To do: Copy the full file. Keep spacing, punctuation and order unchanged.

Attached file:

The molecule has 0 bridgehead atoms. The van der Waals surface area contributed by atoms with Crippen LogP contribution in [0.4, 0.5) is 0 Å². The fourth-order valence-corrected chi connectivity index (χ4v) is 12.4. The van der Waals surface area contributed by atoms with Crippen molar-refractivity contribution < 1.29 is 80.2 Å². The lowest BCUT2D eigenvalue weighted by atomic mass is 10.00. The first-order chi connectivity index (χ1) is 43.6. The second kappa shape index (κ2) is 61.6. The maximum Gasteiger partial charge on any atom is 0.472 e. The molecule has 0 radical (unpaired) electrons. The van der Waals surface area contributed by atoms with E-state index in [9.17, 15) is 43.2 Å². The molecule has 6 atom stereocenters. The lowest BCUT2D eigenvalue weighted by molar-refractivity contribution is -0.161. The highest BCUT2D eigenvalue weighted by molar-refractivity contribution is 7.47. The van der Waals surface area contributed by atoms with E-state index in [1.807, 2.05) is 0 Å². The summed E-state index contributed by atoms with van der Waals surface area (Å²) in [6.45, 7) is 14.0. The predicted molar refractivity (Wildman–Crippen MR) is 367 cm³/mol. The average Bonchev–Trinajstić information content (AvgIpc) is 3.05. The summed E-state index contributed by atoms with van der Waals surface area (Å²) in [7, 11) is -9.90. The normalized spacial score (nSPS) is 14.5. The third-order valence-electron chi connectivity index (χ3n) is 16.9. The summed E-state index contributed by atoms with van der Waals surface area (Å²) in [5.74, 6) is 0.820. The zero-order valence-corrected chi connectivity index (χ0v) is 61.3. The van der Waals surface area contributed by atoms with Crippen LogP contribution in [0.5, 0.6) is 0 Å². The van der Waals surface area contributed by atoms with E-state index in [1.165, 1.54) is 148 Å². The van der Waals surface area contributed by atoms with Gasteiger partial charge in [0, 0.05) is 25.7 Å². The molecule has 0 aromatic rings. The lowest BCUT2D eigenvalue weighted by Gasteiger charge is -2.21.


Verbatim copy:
The molecule has 0 bridgehead atoms. The van der Waals surface area contributed by atoms with Crippen LogP contribution in [0.4, 0.5) is 0 Å². The fourth-order valence-corrected chi connectivity index (χ4v) is 12.4. The van der Waals surface area contributed by atoms with Crippen molar-refractivity contribution < 1.29 is 80.2 Å². The lowest BCUT2D eigenvalue weighted by atomic mass is 10.00. The first-order chi connectivity index (χ1) is 43.6. The second kappa shape index (κ2) is 61.6. The maximum Gasteiger partial charge on any atom is 0.472 e. The molecule has 0 radical (unpaired) electrons. The van der Waals surface area contributed by atoms with E-state index in [9.17, 15) is 43.2 Å². The molecule has 6 atom stereocenters. The lowest BCUT2D eigenvalue weighted by molar-refractivity contribution is -0.161. The highest BCUT2D eigenvalue weighted by molar-refractivity contribution is 7.47. The van der Waals surface area contributed by atoms with E-state index in [1.807, 2.05) is 0 Å². The summed E-state index contributed by atoms with van der Waals surface area (Å²) in [6.45, 7) is 14.0. The predicted molar refractivity (Wildman–Crippen MR) is 367 cm³/mol. The average Bonchev–Trinajstić information content (AvgIpc) is 3.05. The summed E-state index contributed by atoms with van der Waals surface area (Å²) in [7, 11) is -9.90. The normalized spacial score (nSPS) is 14.5. The third-order valence-electron chi connectivity index (χ3n) is 16.9. The summed E-state index contributed by atoms with van der Waals surface area (Å²) in [5.74, 6) is 0.820. The zero-order valence-corrected chi connectivity index (χ0v) is 61.3. The van der Waals surface area contributed by atoms with Crippen LogP contribution in [0.5, 0.6) is 0 Å². The van der Waals surface area contributed by atoms with E-state index in [1.165, 1.54) is 148 Å². The van der Waals surface area contributed by atoms with Gasteiger partial charge in [0, 0.05) is 25.7 Å². The molecule has 0 aromatic rings. The lowest BCUT2D eigenvalue weighted by Gasteiger charge is -2.21.